ISM calls for the Government to extend the financial support schemes to prevent the music sector from collapse
- In a letter to the Chancellor, the ISM calls for the extension of the financial support schemes until social distancing measures are no longer enforced
- ISM also calls for the Government to introduce an urgent sector-specific package of financial support - similar to the €50 billion programme in Germany
The ISM has written to the Chancellor Rishi Sunak calling for the extension of the financial packages in place for workers, to prevent the music sector from collapse, following reports that the Government is considering bringing the Coronavirus Job Retention Scheme and the Self-employed Income Scheme to a close in July.
The music industry and wider music workforce - the backbone of the £5.2 billion music industry, has been significantly affected by lockdown and the introduction of social distancing measures.
Overnight performers, composers, producers, conductors, agents, teachers, academics, advisers and sound technicians have all lost their jobs due to school closures and the cancellation of concerts and festivals. Until mass gatherings are reintroduced - likely the last stage of lockdown easing - a significant proportion of the music sector cannot return to work.
In addition to an extension to the financial support schemes in place for workers, the ISM also calls for the Government to intervene and provide robust, sector-specific financial support for the music and wider creative industries - similar to the €50 billion programme in Germany.
Deborah Annetts, Chief Executive of the Incorporated Society of Musicians said:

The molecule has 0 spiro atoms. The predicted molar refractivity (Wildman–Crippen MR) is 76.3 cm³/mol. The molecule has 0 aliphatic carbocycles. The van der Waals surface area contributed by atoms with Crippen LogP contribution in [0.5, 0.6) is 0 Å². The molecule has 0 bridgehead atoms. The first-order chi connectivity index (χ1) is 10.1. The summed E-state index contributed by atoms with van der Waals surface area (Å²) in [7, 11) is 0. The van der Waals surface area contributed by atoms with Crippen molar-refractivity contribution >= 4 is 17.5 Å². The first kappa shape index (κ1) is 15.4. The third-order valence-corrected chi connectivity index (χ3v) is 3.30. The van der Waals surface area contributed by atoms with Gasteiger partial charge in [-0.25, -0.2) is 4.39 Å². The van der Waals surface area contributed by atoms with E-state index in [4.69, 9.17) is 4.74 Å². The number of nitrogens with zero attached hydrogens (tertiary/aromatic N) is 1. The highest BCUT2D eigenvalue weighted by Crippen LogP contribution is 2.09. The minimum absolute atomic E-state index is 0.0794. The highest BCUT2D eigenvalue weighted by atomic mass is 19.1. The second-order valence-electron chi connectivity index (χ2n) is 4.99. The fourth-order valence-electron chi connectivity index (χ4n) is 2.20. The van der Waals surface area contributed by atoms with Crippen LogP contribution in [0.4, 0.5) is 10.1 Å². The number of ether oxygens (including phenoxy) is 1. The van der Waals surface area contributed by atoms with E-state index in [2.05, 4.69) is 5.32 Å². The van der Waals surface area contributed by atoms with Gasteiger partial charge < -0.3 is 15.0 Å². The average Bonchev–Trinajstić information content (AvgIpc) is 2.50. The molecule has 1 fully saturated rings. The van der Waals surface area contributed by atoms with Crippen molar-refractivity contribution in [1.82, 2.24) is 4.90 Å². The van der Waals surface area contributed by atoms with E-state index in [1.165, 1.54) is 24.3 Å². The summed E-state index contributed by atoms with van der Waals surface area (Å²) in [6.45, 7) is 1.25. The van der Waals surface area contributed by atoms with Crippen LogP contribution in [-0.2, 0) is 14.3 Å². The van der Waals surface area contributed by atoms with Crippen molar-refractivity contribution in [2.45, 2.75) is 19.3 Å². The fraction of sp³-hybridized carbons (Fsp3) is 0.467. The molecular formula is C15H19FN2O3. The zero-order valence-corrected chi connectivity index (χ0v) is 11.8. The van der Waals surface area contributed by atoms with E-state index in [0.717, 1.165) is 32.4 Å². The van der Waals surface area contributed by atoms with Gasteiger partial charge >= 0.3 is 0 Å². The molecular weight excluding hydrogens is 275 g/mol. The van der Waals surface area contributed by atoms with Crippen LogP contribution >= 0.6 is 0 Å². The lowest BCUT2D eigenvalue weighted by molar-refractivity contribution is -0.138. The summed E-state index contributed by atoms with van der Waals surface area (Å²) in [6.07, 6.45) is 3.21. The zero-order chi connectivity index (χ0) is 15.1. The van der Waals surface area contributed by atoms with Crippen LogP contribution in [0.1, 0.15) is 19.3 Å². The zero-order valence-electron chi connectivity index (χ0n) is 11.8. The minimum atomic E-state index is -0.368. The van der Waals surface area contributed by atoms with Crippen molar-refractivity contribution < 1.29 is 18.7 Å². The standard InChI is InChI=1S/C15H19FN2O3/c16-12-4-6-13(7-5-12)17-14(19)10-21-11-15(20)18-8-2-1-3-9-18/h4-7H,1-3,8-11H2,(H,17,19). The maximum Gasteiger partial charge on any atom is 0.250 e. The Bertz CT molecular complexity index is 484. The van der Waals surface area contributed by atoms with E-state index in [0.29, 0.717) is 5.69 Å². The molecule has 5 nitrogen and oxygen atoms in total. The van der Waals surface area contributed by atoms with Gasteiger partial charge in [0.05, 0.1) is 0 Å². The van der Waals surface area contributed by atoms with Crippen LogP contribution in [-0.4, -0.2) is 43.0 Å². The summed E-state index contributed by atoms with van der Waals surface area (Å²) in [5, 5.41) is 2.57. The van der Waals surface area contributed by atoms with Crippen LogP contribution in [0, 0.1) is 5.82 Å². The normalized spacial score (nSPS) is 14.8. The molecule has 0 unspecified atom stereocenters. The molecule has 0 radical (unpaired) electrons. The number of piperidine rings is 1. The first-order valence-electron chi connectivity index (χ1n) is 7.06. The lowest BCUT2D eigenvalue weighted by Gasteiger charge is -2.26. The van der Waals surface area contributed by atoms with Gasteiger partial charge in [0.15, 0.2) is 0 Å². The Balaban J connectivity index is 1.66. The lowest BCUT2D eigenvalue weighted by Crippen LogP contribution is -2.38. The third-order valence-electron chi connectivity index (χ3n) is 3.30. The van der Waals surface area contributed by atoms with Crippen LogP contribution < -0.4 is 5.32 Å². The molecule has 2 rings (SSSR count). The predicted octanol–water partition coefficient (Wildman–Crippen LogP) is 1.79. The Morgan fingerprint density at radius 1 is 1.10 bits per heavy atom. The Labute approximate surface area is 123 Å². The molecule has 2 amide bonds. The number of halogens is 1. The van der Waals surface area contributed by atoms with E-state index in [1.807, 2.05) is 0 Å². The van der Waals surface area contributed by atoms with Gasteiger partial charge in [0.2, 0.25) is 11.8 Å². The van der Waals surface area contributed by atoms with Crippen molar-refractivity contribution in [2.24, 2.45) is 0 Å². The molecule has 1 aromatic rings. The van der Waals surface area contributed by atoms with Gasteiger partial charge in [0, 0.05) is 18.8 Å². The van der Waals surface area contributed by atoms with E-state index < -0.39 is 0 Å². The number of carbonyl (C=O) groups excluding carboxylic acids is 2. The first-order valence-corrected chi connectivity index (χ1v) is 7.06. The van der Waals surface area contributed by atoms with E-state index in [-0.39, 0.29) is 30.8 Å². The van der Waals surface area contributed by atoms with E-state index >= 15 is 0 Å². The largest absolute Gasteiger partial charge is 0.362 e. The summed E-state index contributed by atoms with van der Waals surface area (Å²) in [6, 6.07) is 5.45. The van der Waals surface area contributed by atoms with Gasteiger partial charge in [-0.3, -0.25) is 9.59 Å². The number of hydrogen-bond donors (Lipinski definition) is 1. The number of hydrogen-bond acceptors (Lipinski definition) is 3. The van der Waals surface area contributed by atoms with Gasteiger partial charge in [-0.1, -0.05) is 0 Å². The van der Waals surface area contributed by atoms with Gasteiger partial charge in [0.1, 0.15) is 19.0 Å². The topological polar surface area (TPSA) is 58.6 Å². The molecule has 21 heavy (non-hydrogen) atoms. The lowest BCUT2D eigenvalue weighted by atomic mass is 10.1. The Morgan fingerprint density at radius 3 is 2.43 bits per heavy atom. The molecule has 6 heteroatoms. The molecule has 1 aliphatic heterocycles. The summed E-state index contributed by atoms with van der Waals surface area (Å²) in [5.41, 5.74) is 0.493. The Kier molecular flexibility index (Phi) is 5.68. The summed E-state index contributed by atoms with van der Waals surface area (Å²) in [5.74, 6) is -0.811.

‘We are extremely grateful for the financial support packages introduced by the Government which have provided some level of security for the music sector during this difficult time. However, it is clear that the sector is at risk of collapse without significant action from the Government.
The reality is that until mass gatherings are reintroduced, which is likely to be the last stage of lockdown easing, the music sector cannot return to work. And when normal activities resume, it is uncertain that audiences will feel confident returning to live events and venues. We are therefore calling for the Government to extend the financial support schemes for music and other creative workers until social distancing measures are no longer enforced and mass gatherings are permitted. Without the continuation of these schemes, the music sector cannot survive.
However, if the Governments is committed to protecting the music and wider creative sector from financial ruin, an urgent sector-specific package of financial support - like the €50 billion programme introduced in Germany - is desperately needed.
Without an intervention of this sort, there is a huge risk that there may be no cultural sector left when this crisis is over.’
Notes for editors
Since the developments surrounding COVID-19 intensified, the ISM has written numerous letters to the Chancellor outlining the impact of COVID-19 on the music sector. Read the letters at ism.org/news.
About the ISM
The Incorporated Society of Musicians (ISM) is the UK's professional body for musicians and a nationally-recognised subject association for music. Since 1882, we have been dedicated to promoting the importance of music and protecting the rights of those working in the music profession. We support approximately 10,000 musicians across the UK and Ireland with our unrivalled legal advice and representation, comprehensive insurance and specialist services. Our members come from all areas of the music profession and from a wide variety of genres and musical backgrounds. We campaign tirelessly in support of musicians’ rights, music education and the profession as a whole. We are a financially independent not-for-profit organisation with no political affiliation. This independence allows us the freedom to campaign on any issue affecting musicians.
For more information, please contact [email protected]
Read our letter to the Chancellor
- Letter to Chancellor - 7 May 2020 (0.18MB PDF)